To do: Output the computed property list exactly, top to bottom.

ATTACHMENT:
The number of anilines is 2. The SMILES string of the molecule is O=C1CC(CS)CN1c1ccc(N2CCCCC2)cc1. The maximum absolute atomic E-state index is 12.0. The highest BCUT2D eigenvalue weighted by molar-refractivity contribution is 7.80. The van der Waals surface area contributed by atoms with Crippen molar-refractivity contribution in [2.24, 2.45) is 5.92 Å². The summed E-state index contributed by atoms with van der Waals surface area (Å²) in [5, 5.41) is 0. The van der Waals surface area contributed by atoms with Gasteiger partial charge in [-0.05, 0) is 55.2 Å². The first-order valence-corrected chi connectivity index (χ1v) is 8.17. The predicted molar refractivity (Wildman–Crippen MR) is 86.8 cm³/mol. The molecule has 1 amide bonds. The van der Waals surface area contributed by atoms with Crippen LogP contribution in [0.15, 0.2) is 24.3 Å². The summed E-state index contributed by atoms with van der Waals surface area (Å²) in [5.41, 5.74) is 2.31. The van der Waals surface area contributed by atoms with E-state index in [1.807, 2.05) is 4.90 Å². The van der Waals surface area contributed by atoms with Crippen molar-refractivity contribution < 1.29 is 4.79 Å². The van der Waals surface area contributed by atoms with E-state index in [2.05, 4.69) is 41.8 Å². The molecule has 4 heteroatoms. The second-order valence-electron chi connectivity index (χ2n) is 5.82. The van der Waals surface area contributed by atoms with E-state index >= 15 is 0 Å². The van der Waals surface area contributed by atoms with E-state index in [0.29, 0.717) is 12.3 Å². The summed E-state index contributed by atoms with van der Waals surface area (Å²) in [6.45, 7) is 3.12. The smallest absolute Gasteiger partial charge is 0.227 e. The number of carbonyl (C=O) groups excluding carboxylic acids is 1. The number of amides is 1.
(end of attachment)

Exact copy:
The number of anilines is 2. The SMILES string of the molecule is O=C1CC(CS)CN1c1ccc(N2CCCCC2)cc1. The maximum absolute atomic E-state index is 12.0. The highest BCUT2D eigenvalue weighted by molar-refractivity contribution is 7.80. The van der Waals surface area contributed by atoms with Crippen molar-refractivity contribution in [2.24, 2.45) is 5.92 Å². The summed E-state index contributed by atoms with van der Waals surface area (Å²) in [5, 5.41) is 0. The van der Waals surface area contributed by atoms with Gasteiger partial charge in [-0.05, 0) is 55.2 Å². The first-order valence-corrected chi connectivity index (χ1v) is 8.17. The predicted molar refractivity (Wildman–Crippen MR) is 86.8 cm³/mol. The molecule has 1 amide bonds. The van der Waals surface area contributed by atoms with Crippen LogP contribution in [0.15, 0.2) is 24.3 Å². The summed E-state index contributed by atoms with van der Waals surface area (Å²) in [5.41, 5.74) is 2.31. The van der Waals surface area contributed by atoms with E-state index in [1.807, 2.05) is 4.90 Å². The van der Waals surface area contributed by atoms with Crippen molar-refractivity contribution < 1.29 is 4.79 Å². The van der Waals surface area contributed by atoms with E-state index in [2.05, 4.69) is 41.8 Å². The molecule has 4 heteroatoms. The second-order valence-electron chi connectivity index (χ2n) is 5.82. The van der Waals surface area contributed by atoms with E-state index >= 15 is 0 Å². The van der Waals surface area contributed by atoms with E-state index in [0.29, 0.717) is 12.3 Å². The summed E-state index contributed by atoms with van der Waals surface area (Å²) in [6.45, 7) is 3.12. The smallest absolute Gasteiger partial charge is 0.227 e. The number of carbonyl (C=O) groups excluding carboxylic acids is 1. The number of amides is 1.